NPR's Invisibilia Podcast is devoted to explaining how unbelievable phenomena are actually deeply connected to the "invisible" forces that tie all of us together, peeling away superficial details like the ability to see or even move to what makes us human. One of the most fascinating stories they've covered so far is "How to Become a Real Life Batman," which covered Daniel Kish, a blind man and activist who uses and teaches echolocation as a technique to assist his fellow blind people gain more independence, aka the "blind people who can see" episode.
The podcast actually released a shorter bonus episode on Jan. 23 that adds more details about blind people learning to use echolocation in order to tell where objects are around them. Julee-anne Bell, the subject of the shorter piece, which only runs about ten minutes, is an Australian woman who was born blind, but never learned to navigate on her own before Daniel Kish gave her lessons in navigating with echolocation. She'd always relied on holding on to her husband or sons' arms, letting them guide her passively. And while it was a comfort and a way to express intimacy between her and her family, it was also a crutch, and Bell wanted to be able to travel places on her own. Not just to the bus stop, but abroad. Not just so she could run errands, but so she could help guide her husband as his health declined.
Actually, it was falling during a hiking trip that helped Bell get even more dedicated to her pursuit to learn how to guide herself. Though she may have been safer and more comfortable letting her family show her around, falling is something that happens to "every hiker," she says. That mishap was one of the closest experiences to a sighted person she's had. But Bell isn't the only person who's been able to learn how to "click" her way through navigation. In fact, Bell and Kish work together in his organization, World Access for the Blind, which is hoping to educate any and all willing blind people in how to echolocate.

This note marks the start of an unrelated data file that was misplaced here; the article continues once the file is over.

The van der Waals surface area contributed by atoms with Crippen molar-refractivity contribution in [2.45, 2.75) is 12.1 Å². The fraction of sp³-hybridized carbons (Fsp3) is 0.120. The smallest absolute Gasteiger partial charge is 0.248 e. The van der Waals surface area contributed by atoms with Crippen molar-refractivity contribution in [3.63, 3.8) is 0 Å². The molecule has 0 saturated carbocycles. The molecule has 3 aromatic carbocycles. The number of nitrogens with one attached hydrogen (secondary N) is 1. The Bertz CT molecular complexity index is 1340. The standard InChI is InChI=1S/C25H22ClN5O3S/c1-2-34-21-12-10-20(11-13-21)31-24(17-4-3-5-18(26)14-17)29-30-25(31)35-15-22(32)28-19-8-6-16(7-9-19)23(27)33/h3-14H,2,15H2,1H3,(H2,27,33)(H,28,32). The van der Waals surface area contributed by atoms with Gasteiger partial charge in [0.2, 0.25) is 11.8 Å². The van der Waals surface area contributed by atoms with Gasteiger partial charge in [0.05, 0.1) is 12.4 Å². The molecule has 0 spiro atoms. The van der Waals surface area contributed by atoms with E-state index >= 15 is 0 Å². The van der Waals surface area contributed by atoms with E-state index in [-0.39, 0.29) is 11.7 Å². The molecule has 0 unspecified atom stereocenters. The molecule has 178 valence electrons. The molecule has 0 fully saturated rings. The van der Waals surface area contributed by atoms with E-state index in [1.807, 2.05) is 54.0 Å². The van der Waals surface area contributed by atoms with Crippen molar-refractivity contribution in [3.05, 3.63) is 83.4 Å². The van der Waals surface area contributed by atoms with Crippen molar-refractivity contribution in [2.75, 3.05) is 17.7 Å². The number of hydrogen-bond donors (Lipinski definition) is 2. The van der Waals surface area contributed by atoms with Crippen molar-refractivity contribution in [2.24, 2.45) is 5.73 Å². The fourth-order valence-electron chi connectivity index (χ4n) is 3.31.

It's not a new technique — bats have been doing it for a while — and humans using echolocation isn't limited just to Kish, either. A teen who also lost his eyes as a child, Ben Underwood, made news in 2006 for his abilities to navigate, and blind people have been discovering different ways to "see" since ancient times. And new technologies are emerging every day that aim to help blind people use their other senses to navigate more easily. The aim isn't to "cure" blindness, but to give blind people more options for getting through their lives.